This morning my alarm went off at 6:45am, but I was already up because I was stressin for my psyc exam. I finished the soy milk (which is actually soy juice, but they don’t call it that because no one would buy soy juice – weird right?) in our fridge with the last of my Kashi cereal and I left the dorm for my social psychology exam. It was okay…I only need a high C on the final to maintain an A- in the class, so I think I’m good. I was still trippin over some of the less logical questions like this one:
Rebecca’s friend Marie is planning on potentially going to New York for the weekend, but she is still unsure. Which of the following should Rebecca consider to determine whether or not Marie will go to New York for the weekend?
a) Marie’s attitude in regards to New Yorkers
b) Marie’s intention to go to New York
c) Marie’s attitude toward travel
d) Marie’s intention to travel this weekend
I mean, I don’t know if I’m missing something, but I have no idea where this came from. I think I picked b or d. Regardless, the exam went fairly well I think.
After my exam, I submitted my final linguistics solution, changed the grade base for my cultural studies class so it can count toward my minor, and then had my last dining hall experience with Eva. I will not miss the dining hall at all. Literally. At all. But that is discussed below.
Then we went to Publika, because they are giving out free teas as they are the winner of the Grapevine Award for best tea and best coffee, so yay. I’m sitting on the sidewalk of 4th St, drinking my iced pomegranate black tea with pearls and 30% sugar, chillin in the sunshine, typing away on my extremely over-heated laptop.
I remember around March of last year, before I had received most of my college rejection letters, I was in the car with my dad and we were talking about where I was going to go to college. We were joking about the ridiculous name of Dinkytown, and he said, “Well, we know you screwed up if you end up in Dinkytown.” I’m not sure if he was right or not – if I really did screw up or if I just ended up here by default. Either way, it’s been the good kind of year that I am capable of having.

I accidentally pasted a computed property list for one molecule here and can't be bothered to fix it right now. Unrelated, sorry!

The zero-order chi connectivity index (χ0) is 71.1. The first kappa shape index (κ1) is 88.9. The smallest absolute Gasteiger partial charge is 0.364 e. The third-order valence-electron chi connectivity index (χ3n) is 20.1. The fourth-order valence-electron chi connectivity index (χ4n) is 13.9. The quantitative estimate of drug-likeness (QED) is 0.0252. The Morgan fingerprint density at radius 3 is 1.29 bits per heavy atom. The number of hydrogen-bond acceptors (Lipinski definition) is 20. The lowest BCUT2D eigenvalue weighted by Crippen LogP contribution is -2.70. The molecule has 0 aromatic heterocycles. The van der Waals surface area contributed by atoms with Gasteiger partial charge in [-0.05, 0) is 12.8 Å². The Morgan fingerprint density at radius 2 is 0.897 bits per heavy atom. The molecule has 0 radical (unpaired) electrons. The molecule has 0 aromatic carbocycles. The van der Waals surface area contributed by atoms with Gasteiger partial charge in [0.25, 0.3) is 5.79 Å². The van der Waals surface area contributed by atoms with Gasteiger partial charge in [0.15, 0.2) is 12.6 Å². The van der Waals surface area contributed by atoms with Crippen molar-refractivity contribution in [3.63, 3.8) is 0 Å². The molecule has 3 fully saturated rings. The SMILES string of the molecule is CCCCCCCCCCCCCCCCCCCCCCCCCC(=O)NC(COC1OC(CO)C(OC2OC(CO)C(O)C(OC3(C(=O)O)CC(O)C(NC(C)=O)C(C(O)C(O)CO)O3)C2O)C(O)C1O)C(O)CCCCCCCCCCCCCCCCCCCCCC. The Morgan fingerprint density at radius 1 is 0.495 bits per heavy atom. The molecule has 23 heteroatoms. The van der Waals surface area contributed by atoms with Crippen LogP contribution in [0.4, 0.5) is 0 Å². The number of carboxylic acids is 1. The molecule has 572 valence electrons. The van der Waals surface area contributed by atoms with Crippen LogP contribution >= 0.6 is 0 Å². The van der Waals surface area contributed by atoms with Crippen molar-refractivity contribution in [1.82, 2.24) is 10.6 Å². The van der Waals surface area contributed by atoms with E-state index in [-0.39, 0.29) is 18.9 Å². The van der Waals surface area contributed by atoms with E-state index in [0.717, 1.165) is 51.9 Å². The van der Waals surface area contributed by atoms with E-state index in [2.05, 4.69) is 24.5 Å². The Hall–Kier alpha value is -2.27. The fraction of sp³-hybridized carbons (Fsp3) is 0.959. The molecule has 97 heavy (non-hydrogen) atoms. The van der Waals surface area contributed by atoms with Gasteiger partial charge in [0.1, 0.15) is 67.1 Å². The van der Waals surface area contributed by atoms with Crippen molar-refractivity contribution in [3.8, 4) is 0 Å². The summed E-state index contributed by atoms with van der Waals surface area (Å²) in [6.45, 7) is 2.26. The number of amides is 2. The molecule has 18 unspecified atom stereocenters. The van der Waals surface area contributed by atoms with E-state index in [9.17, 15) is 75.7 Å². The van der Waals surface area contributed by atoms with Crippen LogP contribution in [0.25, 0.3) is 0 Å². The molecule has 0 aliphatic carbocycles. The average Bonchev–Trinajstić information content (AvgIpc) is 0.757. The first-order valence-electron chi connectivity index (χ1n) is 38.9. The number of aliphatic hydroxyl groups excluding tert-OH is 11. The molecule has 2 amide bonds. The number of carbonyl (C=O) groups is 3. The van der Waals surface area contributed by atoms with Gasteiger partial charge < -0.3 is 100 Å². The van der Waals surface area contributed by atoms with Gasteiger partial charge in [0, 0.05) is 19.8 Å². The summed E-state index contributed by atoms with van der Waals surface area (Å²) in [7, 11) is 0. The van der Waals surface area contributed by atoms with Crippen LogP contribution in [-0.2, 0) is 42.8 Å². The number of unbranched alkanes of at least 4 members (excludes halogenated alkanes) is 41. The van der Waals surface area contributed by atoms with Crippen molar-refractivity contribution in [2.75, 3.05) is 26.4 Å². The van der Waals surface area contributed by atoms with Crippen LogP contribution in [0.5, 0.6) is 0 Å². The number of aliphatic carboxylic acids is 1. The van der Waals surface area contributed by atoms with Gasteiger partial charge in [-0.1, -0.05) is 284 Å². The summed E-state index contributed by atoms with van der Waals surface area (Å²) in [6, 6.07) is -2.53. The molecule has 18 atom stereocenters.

This will now be my final review of living in a dorm as per my experience.
It sucks and I don’t recommend it if you’re at all like me. For some people, it is the saving grace of their freshman year. It is how they make friends, and they get to have a “real college experience.” I thought I was going to have that too.
The problem for me is that I overestimated my normalcy. I’m not saying I’m weird in a cool, special, unique way, because in pretty much every way you can be considered “exciting and unique,” I am just like everyone else. But in other ways, I just don’t value the same things, and I think it has a lot to do with the fact that I have a pretty unruly sense of independence as a result of having attended 6 schools in 6 years. Because of this, I wanted really badly to have a super normal college experience in Minnesota – one of the most normal, vanilla places ever. Not so much because I wanted to be like everyone else, but more because I just wanted to be on an even playing field and have the same experiences as everyone else.
The problem is, like I said, that I overestimated the amount of happiness I can derive from the same experiences that make other people happy. I thought living in a dorm, going to football games, and getting shwasted at house parties would make me happy because they were very normal things that everyone else loved, but they don’t make me happy. They didn’t. At all. And I started to realize this as I met different kinds of people toward the very end of my first semester. More mature, interesting people who were the type of cool that I am very much drawn to.